Besotted man 'executed' mum in front of kids

A BESOTTED stockman who 'executed' a mum-of-three with a bolt gun in front of her children has been jailed for a minimum of 20 years.

A BESOTTED stockman who 'executed' a mum-of-three with a bolt gun in front of her children has been jailed for a minimum of 20 years.

John McFarlane dragged popular fitness instructor Mary Griffiths out of her bed, where she was sleeping with her young daughter, Hannah, ten, after smashing his way into her house with an axe and turning off the electricity.

The Old Bailey heard how the 40-year-old killer first tried to strangle Ms Griffiths and then pumped one round from a captive bolt gun - usually used to stun animals before they are slaughtered - into her shoulder before pushing her down two flights of stairs.

As Hannah and her oldest daughter Jessica, 13, fought to fend him off, McFarlane pursued blood-covered Ms Griffiths, 38, into the street outside her home in Bullrush Crescent, Bury St Edmunds, shortly before 3am on May 6 this year.


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There he pinned her to the ground, knelt next to her and fired two more rounds into her chest in what one witness described as an “execution” killing - as her horrified daughters looked on.

She died later in West Suffolk Hospital.

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McFarlane, of Bockhill Road in Bury, had originally denied the murder but changed his plea to guilty at Ipswich Crown Court last Friday.

He was besotted with Ms Griffiths and, as his own marriage broke down, became enraged when she made up with her boyfriend.

McFarlane, who has a history of mental problems, took the bolt gun from the Denham Estate, where he worked as a stockman.

An hour-and-a-half before Ms Griffiths was killed, McFarlane left her a Facebook message which read: “They say there is nothing worse than a woman scorned.

“Watch this space because if someone rips out your heart and stamps on it then they deserve the same.”

Indeed, Ms Griffiths had become so worried about his unrequited attentions that she called the police for advice- only to be murdered by him a few hours later.

An investigation has been launched by the Independent Police Complaints Commission. (IPCC)

In sentencing Mr Justice David Bean said: “You armed yourself with a stun bolt gun which it seemed you had removed the previous morning from the slaughterhouse on the farm where you worked.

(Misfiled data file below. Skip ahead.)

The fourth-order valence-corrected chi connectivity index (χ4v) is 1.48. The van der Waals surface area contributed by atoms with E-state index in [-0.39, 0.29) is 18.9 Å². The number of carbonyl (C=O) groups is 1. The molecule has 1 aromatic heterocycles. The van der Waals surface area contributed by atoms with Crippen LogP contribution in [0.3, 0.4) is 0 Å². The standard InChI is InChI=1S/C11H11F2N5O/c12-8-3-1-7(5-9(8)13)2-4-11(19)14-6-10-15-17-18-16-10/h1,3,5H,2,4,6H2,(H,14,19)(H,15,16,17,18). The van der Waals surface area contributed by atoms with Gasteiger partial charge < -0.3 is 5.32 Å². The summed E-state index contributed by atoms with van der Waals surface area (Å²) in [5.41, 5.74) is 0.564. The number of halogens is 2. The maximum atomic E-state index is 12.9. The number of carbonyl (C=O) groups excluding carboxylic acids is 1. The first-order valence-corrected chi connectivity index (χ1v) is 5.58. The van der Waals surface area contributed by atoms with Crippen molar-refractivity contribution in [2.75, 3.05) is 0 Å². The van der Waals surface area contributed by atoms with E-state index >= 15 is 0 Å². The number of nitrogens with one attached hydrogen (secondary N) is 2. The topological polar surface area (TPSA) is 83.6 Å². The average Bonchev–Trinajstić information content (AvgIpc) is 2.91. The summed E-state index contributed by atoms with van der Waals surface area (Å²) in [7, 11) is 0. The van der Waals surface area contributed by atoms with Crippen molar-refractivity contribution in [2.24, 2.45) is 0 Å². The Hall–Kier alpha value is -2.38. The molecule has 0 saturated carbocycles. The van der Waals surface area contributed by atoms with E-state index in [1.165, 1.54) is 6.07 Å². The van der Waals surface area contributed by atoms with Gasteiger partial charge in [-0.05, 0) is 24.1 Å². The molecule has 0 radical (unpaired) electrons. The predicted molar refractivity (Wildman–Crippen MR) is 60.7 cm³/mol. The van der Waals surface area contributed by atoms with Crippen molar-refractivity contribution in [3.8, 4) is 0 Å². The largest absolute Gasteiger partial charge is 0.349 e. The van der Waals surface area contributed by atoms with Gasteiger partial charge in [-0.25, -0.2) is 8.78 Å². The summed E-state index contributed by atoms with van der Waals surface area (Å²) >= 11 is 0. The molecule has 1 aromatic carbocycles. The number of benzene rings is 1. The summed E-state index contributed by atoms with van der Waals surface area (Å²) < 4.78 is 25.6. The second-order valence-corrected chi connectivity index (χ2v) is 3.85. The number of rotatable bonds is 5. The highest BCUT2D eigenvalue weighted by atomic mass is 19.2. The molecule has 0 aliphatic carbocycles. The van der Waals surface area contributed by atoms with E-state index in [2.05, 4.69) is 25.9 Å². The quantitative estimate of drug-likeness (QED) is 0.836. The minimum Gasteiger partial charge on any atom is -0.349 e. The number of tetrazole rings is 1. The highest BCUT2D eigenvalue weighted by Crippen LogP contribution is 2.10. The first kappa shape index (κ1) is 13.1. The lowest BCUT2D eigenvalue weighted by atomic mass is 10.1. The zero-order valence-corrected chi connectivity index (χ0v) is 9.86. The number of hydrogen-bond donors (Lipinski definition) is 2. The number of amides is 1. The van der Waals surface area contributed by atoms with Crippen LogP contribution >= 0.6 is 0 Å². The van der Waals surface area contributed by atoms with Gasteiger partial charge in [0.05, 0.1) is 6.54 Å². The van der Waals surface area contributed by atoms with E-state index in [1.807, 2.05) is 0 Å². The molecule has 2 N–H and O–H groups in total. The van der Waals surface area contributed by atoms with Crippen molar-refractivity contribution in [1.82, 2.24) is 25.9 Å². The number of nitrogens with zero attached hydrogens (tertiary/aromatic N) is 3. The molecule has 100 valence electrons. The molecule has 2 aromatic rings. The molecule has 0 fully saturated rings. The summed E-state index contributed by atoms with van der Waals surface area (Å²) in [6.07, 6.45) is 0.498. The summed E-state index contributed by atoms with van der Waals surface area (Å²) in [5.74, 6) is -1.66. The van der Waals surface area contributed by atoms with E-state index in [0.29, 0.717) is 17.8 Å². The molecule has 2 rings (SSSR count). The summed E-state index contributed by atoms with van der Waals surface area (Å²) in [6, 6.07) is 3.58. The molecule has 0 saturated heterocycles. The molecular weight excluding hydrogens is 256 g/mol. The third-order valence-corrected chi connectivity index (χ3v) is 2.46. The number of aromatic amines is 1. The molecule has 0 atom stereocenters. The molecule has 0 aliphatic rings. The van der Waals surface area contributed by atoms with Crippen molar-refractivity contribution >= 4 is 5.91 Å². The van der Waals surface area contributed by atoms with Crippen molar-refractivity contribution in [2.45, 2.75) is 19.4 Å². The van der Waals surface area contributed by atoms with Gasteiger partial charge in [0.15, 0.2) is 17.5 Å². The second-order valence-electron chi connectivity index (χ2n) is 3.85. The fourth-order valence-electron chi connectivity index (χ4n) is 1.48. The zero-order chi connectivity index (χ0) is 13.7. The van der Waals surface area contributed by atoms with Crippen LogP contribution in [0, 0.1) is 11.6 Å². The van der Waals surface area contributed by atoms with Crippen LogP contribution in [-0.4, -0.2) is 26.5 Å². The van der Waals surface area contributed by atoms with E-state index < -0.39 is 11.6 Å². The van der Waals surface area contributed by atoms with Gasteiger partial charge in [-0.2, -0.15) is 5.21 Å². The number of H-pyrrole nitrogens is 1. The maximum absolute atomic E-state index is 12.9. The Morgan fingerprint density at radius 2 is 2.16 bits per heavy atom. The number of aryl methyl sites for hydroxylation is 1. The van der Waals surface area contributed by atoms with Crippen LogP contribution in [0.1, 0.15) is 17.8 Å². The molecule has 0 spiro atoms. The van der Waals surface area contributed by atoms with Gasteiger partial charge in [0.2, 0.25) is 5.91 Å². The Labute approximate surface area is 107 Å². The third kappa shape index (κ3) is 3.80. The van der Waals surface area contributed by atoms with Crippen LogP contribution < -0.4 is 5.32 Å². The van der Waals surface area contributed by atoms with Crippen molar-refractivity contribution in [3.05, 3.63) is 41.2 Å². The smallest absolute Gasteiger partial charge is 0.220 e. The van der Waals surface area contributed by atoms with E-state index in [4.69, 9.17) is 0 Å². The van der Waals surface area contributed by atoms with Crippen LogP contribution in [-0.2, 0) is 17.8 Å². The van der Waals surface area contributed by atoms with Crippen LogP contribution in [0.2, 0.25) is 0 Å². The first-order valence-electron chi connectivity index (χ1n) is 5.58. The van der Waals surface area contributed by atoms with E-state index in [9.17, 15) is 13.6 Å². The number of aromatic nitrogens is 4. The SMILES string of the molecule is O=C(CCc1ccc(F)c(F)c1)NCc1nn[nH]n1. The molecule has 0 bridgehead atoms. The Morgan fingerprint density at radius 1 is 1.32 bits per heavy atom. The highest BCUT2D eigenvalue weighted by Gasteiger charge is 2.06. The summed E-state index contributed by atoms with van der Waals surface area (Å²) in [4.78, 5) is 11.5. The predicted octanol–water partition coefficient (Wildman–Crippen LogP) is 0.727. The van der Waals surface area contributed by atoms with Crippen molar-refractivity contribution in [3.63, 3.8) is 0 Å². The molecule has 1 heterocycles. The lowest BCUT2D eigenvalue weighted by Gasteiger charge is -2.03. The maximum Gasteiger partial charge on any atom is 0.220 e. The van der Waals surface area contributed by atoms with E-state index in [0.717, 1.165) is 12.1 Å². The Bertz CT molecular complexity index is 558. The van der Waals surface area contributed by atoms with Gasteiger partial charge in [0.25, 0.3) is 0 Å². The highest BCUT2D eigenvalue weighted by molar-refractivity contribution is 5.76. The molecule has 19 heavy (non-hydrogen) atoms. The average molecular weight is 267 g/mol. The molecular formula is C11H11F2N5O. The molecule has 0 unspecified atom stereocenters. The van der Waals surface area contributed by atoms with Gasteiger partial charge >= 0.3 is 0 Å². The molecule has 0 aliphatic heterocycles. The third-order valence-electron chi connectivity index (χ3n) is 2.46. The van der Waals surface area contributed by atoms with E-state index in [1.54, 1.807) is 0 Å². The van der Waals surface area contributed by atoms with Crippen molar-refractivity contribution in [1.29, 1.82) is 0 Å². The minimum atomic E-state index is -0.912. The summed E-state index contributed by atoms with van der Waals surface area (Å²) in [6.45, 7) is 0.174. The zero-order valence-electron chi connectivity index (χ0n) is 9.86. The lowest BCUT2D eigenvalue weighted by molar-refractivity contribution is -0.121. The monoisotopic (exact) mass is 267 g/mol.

“You also took with you an axe which you used to smash into the home where your victim lived with her three daughters.

“You used the bolt gun to shoot your victim in the shoulder.

“There was then a struggle, witnessed by her daughter Hannah, during which you tried to strangle Ms Griffiths. She managed to escape into the street, but you caught her there, pinned her to the ground, and twice shot her in the chest.

“A neighbour who witnessed the killing from a window described it as 'clinical', 'deliberate' and 'like an execution'.

“In a text message sent shortly afterwards you wrote 'Well, no one saw this outcome did they? Well, it had crossed my mind a few times. You said it was good to get angry. I am so angry and hurt and Mary needs teaching a lesson that if she rips out my heart and stamps on it then I will …'

“The consequence is that three generations of Mary Griffiths' family have suffered a tragic and devastating loss.

“Her children have been deprived of a loving and caring mother. Her parents have had to endure the appalling experience of attending the funeral of their own daughter.

“The weapon which you used to shoot Mary Griffiths was just as lethal as a firearm.

“Other aggravating factors which lead me to classify this murder as particularly serious are that you broke into Ms Griffiths' home at night, carried out a prolonged attack, involving one shot in the house followed by two in the street, killed her in front of her terrified and traumatised children, and wrote that it was to teach her a lesson.”

After the hearing, Senior Investigating Officer Detective Chief Inspector Rick Munns, of Suffolk police, said: “This was a horrific crime which saw a mother murdered in front of her three young children. It is difficult to imagine a more traumatic and tragic case.

“I particularly want to mention the courage, dignity and self control displayed by the family and friends of Mary in the most difficult of circumstances.

“I together with all members of the investigating team can only hope with the sentencing of McFarlane today that her children, parents, brothers and sisters can now find a way forward in dealing with their loss.“

McFarlane will serve at least 20 years in prison as part of a mandatory life sentence.

Following the sentencing Rachel Cerfontyne, IPCC Commissioner for the investigation, said: “On behalf of the IPCC, I would like to again send condolences to the family of Mary Griffiths.

“This deeply shocking murder demands answers and we are working hard to provide them to Mary's family.

“Our independent investigation into the circumstances surrounding the murder is making good progress and we are working hard to conclude it as soon as possible. Once completed the findings of the investigation will be made public.

“The investigation is concentrating on the very questions Mary's family are understandably seeking answers to; how Suffolk Police reacted following her non-emergency call the day before her murder reporting harassment and what information was already known to police about Mary Griffiths and John McFarlane.

“We are also looking at the police response to calls reporting a disturbance at Mary's home at around 3am the following morning.”

The IPCC began an independent investigation on 8 May this year following a referral from Suffolk Police.

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